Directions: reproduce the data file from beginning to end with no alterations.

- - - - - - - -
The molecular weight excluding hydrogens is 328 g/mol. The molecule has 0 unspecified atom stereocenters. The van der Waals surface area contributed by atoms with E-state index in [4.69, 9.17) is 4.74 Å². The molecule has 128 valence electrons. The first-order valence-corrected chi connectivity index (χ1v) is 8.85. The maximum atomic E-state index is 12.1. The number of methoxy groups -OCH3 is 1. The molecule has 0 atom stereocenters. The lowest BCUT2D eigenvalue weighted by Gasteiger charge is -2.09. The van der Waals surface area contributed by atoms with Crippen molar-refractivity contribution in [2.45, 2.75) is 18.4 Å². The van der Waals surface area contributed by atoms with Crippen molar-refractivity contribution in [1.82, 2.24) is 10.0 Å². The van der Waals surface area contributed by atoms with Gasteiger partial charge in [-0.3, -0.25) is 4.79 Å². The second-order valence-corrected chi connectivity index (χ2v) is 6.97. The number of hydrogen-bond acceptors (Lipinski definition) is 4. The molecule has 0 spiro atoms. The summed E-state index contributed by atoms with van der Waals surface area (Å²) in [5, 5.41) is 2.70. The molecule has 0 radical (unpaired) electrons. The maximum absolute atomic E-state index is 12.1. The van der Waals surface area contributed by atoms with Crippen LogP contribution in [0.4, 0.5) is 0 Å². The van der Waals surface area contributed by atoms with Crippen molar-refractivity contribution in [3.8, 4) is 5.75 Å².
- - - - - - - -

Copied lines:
The molecular weight excluding hydrogens is 328 g/mol. The molecule has 0 unspecified atom stereocenters. The van der Waals surface area contributed by atoms with E-state index in [4.69, 9.17) is 4.74 Å². The molecule has 128 valence electrons. The first-order valence-corrected chi connectivity index (χ1v) is 8.85. The maximum atomic E-state index is 12.1. The number of methoxy groups -OCH3 is 1. The molecule has 0 atom stereocenters. The lowest BCUT2D eigenvalue weighted by Gasteiger charge is -2.09. The van der Waals surface area contributed by atoms with Crippen molar-refractivity contribution in [2.45, 2.75) is 18.4 Å². The van der Waals surface area contributed by atoms with Crippen molar-refractivity contribution in [1.82, 2.24) is 10.0 Å². The van der Waals surface area contributed by atoms with Gasteiger partial charge in [-0.3, -0.25) is 4.79 Å². The second-order valence-corrected chi connectivity index (χ2v) is 6.97. The number of hydrogen-bond acceptors (Lipinski definition) is 4. The molecule has 0 spiro atoms. The summed E-state index contributed by atoms with van der Waals surface area (Å²) in [5, 5.41) is 2.70. The molecule has 0 radical (unpaired) electrons. The maximum absolute atomic E-state index is 12.1. The van der Waals surface area contributed by atoms with Crippen LogP contribution in [0.4, 0.5) is 0 Å². The van der Waals surface area contributed by atoms with Crippen molar-refractivity contribution in [3.8, 4) is 5.75 Å².